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    Taliban taking control of schools in GHazni

    GHAZNICITY(PAN):  In three-quarters of the districts in southern Ghazni province, schools receive money from the government but their curriculum is controlled by the Taliban.

    Over the past few years, as the Taliban have tightened their grip on Ghazni, school textbooks have been changed, more religious subjects added to the curriculum and teachers hired by the Ministry of Education replaced with members of the Taliban. The governor of the province even followed Taliban orders to move a school to a different location.

    Thirteen of Ghazni’s 19 districts have fallen under the Taliban, and in Andar district, all 28 schools are run by the insurgents. Earlier this year, the Taliban dismissed the teachers at eight high schools and 20 primary and secondary schools in Andar and replaced them with Taliban.

    They also changed the curriculum, bringing in more religious subjects and introduced a supervision committee to oversee all the teachers.

    Sher Khan Yousufzai, chief of Andar district, said the schools had “become like Madrassas” with extra religious subjects such as Quran Karim, the study of the Quran; Tafser, the interpretations of the verses of the Quran; hadiths, the words of the Prophet Mohammed; and Aqayed, about Islamic beliefs.

    Students and their parents are also concerned by the change in curriculum.

    Akhtar Mohammed, who was studying at Shahabudin Ghori High School in Andar, said the situation was so bad he had to change schools. He has transferred out of the Taliban district to Shamshul Arefain High School in the provincial capital, 24 kilometres away.

    “The Taliban did not come into the schools with guns, but they sent a supervisory commission. The commission tells the teachers what to teach and the students what to study.

    “I have no choice but to come to the city to study.”

    Another student at Shahabudin Ghori High School, who requested that his name not be used, said the quality of teaching was very poor and that that there was no focus on scientific studies, it was mostly religious.

    Yousufzai, the district chief, said Shahabudin Ghori used to be located near the district headquarters, but the Taliban insisted the school be moved to Narmi village, about five kilometres away, which is under the their control.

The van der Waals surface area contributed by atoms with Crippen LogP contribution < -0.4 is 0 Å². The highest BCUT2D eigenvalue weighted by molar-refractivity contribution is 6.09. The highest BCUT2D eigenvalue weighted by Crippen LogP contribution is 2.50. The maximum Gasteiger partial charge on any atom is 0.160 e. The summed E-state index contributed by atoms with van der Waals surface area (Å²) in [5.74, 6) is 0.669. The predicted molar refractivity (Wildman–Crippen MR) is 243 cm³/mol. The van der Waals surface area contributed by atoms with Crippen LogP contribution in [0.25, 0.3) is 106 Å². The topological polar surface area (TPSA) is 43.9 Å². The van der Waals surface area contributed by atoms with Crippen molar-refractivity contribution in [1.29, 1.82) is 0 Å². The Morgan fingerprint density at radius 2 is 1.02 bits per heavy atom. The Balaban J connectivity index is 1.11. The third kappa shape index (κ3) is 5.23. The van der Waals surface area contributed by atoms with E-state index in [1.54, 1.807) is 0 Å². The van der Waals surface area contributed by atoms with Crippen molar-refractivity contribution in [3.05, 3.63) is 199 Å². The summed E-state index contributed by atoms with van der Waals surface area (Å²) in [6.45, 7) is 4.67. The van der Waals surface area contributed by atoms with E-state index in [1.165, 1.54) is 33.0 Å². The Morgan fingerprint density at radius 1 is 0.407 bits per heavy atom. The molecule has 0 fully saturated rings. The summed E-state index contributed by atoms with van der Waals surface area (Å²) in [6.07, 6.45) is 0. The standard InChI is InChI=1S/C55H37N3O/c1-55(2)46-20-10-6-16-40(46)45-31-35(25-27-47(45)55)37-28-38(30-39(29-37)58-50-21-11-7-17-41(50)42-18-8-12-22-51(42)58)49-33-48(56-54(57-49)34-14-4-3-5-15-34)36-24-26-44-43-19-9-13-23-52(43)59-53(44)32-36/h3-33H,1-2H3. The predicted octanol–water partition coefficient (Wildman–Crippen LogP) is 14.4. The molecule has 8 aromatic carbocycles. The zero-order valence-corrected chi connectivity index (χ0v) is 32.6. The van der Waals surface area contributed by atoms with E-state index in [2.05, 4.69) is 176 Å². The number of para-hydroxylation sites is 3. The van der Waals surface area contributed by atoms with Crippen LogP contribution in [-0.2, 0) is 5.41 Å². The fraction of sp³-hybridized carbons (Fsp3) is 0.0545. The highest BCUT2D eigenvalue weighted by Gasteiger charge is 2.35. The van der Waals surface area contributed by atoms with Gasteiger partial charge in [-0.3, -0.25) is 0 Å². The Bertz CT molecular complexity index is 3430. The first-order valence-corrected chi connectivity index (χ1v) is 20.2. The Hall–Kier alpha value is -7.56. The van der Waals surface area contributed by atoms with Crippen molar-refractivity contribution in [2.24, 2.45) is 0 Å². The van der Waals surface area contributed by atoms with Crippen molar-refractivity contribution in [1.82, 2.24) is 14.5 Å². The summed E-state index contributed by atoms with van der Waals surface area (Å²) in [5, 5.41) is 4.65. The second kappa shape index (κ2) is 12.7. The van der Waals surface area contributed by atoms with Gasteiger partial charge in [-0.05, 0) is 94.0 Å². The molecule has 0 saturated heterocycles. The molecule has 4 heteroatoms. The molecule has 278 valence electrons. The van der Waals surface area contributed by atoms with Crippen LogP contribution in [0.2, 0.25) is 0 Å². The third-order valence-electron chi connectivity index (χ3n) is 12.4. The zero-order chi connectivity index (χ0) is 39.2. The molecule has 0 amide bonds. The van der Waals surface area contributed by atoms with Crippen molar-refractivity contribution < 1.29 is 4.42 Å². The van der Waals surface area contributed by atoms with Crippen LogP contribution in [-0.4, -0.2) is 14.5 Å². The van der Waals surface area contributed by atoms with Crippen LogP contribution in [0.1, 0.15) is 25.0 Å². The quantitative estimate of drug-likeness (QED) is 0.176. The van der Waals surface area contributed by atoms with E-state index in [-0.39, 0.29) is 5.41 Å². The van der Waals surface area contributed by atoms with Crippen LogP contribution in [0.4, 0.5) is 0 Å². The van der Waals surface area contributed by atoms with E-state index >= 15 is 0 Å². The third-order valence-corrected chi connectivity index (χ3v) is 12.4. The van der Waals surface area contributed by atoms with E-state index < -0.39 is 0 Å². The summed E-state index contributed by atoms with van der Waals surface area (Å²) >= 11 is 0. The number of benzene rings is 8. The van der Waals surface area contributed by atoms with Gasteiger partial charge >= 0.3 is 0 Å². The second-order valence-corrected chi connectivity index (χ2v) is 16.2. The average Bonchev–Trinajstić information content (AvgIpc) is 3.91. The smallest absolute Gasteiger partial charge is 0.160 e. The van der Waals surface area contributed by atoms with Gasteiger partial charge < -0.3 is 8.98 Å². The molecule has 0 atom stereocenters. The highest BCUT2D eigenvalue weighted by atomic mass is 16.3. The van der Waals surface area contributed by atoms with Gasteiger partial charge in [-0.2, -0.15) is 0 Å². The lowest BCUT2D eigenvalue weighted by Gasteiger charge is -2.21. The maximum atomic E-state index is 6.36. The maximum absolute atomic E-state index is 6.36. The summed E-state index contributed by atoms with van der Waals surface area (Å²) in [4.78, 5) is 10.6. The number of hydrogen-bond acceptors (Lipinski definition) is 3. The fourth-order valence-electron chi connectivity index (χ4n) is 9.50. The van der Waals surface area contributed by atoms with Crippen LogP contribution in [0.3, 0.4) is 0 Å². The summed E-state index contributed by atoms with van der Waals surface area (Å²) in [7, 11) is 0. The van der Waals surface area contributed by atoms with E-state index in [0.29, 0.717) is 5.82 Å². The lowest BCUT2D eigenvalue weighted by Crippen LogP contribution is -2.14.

The insurgents warned that if Andar authorities did not comply with their order, they would burn the school down.

    “The Taliban had the school moved so they could teach their favourite subject easier,” Yousufzai said.

    Tribal elders and family members say they are powerless to do anything against the Taliban.

    “If we don’t accept the orders of the Taliban, the schools will be closed and thousands of students will not be able to study,” said Saleh Gul, a tribal elder in Andar.

    He said the Taliban moved the school just to show they were in control.

    He said that he and other elders had asked the district educational officials to go to Ghazni city and explain why they had transferred the control and supervision of 28 schools to the Taliban.

    Hosni Mubarak, director of education in Ghazni province, said that they moved Shahabuddin Ghori high school because it was close to the district headquarters which was often under attack from the Taliban.

    “We want to keep students safe from Taliban attacks,” he said.

    He also denied the Taliban had control of the schools, saying that the local government was still in charge of hiring and firing teachers.

    The Taliban, however, say that they hire all the Sharia teachers at schools in areas under their control, and from time to time supervise the schools.

    Andar is not the only district in which the Talban are in control. Of the 19 districts in Ghazni, only six are government-controlled, putting the educational future of thousands of students in the hands of the Taliban.

    Even in the district centre of Andar, the Taliban have exerted their influence. The only place left that is representative of the government is the district headquarters, which is now much like a police station.

    Secretary of Ghazni’s provincial council, Amanullah Kamrani, said people don’t go to the district headquarters because there is no government employee there.

    However, Yousufzai said that all of the government work is carried out by him and the district chief of police, and that his door is always open to residents.